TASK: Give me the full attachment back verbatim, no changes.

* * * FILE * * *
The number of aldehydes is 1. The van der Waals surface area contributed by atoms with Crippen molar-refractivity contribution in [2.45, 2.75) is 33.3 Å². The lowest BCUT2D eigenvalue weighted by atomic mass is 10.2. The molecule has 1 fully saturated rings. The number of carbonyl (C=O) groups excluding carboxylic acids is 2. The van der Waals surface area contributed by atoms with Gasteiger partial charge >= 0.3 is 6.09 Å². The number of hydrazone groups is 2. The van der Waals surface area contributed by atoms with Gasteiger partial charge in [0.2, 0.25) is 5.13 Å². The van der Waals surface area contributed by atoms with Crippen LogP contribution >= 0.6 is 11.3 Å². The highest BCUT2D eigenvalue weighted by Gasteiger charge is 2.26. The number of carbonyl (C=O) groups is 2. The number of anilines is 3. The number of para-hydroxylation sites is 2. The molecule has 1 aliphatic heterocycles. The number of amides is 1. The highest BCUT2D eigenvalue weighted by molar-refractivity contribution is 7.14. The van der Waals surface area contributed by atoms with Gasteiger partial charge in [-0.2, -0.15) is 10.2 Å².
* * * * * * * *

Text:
The number of aldehydes is 1. The van der Waals surface area contributed by atoms with Crippen molar-refractivity contribution in [2.45, 2.75) is 33.3 Å². The lowest BCUT2D eigenvalue weighted by atomic mass is 10.2. The molecule has 1 fully saturated rings. The number of carbonyl (C=O) groups excluding carboxylic acids is 2. The van der Waals surface area contributed by atoms with Gasteiger partial charge >= 0.3 is 6.09 Å². The number of hydrazone groups is 2. The van der Waals surface area contributed by atoms with Gasteiger partial charge in [0.2, 0.25) is 5.13 Å². The van der Waals surface area contributed by atoms with Crippen LogP contribution >= 0.6 is 11.3 Å². The highest BCUT2D eigenvalue weighted by Gasteiger charge is 2.26. The number of carbonyl (C=O) groups is 2. The number of anilines is 3. The number of para-hydroxylation sites is 2. The molecule has 1 aliphatic heterocycles. The number of amides is 1. The highest BCUT2D eigenvalue weighted by molar-refractivity contribution is 7.14. The van der Waals surface area contributed by atoms with Gasteiger partial charge in [-0.2, -0.15) is 10.2 Å².